Transport of seston and DOC was examined during storm flows in a disturbed and a natural blackwater, coastal plain stream. The disturbed stream had fewer retentive devices due to destruction of riparian vegetation by thermal effluents. Concentrations of seston declined linearly in both streams as the storms progressed. Particulate organic carbon concentrations were higher in the natural streams. However, at baseflow the relationship was reversed. Dissolved organic carbon did not change during storm flows. The retentive devices in the natural stream were ineffective at reducing transport during storm flows. The relationship between storm flows, retentiveness, and carbon transport may effect the diversity and density of invertebrates.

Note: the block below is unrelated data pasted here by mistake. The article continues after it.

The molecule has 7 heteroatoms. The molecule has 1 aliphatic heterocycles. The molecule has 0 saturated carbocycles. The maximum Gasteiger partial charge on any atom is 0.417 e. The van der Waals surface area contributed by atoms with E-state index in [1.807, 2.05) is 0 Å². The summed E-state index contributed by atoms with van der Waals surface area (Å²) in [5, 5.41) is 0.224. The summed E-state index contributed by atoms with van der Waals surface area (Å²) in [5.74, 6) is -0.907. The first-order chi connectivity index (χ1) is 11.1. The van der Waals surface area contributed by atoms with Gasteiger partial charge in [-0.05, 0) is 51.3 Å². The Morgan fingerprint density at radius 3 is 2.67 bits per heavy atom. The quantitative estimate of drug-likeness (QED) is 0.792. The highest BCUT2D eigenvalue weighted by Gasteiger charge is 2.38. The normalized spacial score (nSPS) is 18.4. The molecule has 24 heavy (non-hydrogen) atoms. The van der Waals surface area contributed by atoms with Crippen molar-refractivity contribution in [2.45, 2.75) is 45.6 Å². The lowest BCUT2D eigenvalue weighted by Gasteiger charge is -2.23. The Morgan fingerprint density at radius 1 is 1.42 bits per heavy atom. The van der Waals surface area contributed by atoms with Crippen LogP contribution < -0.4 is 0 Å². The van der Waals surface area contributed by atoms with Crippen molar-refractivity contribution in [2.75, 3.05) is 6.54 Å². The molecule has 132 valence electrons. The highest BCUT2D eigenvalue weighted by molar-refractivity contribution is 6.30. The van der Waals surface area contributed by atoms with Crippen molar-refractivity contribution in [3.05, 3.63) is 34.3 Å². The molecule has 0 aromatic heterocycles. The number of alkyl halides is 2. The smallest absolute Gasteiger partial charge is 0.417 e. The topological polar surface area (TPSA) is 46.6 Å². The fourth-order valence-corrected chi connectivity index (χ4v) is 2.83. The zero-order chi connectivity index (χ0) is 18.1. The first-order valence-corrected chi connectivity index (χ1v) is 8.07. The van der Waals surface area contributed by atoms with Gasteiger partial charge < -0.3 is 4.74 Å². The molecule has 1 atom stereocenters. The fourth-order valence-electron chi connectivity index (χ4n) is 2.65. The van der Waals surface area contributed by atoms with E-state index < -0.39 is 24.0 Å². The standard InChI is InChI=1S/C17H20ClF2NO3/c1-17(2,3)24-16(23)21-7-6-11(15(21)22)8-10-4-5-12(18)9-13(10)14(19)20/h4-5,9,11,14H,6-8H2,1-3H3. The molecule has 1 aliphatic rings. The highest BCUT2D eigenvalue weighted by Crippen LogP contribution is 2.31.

Leff, Laura Gunn; McArthur, J. Vaun (1988). Seston and Dissolved Organic Carbon Transport During Storm Flows in a Natural and a Disturbed Coastal Plain Stream. Journal of Freshwater Ecology 4(3) 271-277. doi: 10.1080/02705060.1988.9665176. Retrieved from https://oaks.kent.edu/bscipubs/46